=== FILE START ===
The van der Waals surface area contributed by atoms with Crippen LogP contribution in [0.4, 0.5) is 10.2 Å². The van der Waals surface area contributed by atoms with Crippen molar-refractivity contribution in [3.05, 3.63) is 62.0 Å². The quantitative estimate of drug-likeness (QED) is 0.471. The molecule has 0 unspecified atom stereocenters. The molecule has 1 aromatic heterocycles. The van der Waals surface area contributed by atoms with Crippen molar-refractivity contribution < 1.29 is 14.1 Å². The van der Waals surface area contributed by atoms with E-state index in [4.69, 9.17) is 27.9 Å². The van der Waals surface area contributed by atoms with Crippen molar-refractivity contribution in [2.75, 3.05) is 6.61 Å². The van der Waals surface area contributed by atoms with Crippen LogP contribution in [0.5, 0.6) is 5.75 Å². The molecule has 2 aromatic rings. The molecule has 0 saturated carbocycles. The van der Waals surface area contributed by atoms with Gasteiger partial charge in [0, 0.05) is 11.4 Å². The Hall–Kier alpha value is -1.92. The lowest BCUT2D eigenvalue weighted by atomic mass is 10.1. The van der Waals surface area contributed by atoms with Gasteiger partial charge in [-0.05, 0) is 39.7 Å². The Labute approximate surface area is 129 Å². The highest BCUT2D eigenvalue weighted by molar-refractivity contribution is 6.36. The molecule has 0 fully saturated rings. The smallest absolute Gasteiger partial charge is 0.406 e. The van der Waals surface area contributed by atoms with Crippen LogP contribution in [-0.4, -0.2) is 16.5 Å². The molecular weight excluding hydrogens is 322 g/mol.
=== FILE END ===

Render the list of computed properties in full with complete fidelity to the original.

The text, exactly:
The van der Waals surface area contributed by atoms with Crippen LogP contribution in [0.4, 0.5) is 10.2 Å². The van der Waals surface area contributed by atoms with Crippen molar-refractivity contribution in [3.05, 3.63) is 62.0 Å². The quantitative estimate of drug-likeness (QED) is 0.471. The molecule has 0 unspecified atom stereocenters. The molecule has 1 aromatic heterocycles. The van der Waals surface area contributed by atoms with Crippen molar-refractivity contribution < 1.29 is 14.1 Å². The van der Waals surface area contributed by atoms with E-state index in [4.69, 9.17) is 27.9 Å². The van der Waals surface area contributed by atoms with Crippen molar-refractivity contribution in [2.75, 3.05) is 6.61 Å². The van der Waals surface area contributed by atoms with Crippen LogP contribution in [0.5, 0.6) is 5.75 Å². The molecule has 2 aromatic rings. The molecule has 0 saturated carbocycles. The van der Waals surface area contributed by atoms with Gasteiger partial charge in [0, 0.05) is 11.4 Å². The Hall–Kier alpha value is -1.92. The lowest BCUT2D eigenvalue weighted by atomic mass is 10.1. The van der Waals surface area contributed by atoms with Gasteiger partial charge in [-0.05, 0) is 39.7 Å². The Labute approximate surface area is 129 Å². The highest BCUT2D eigenvalue weighted by molar-refractivity contribution is 6.36. The molecule has 0 fully saturated rings. The smallest absolute Gasteiger partial charge is 0.406 e. The van der Waals surface area contributed by atoms with Crippen LogP contribution in [-0.4, -0.2) is 16.5 Å². The molecular weight excluding hydrogens is 322 g/mol.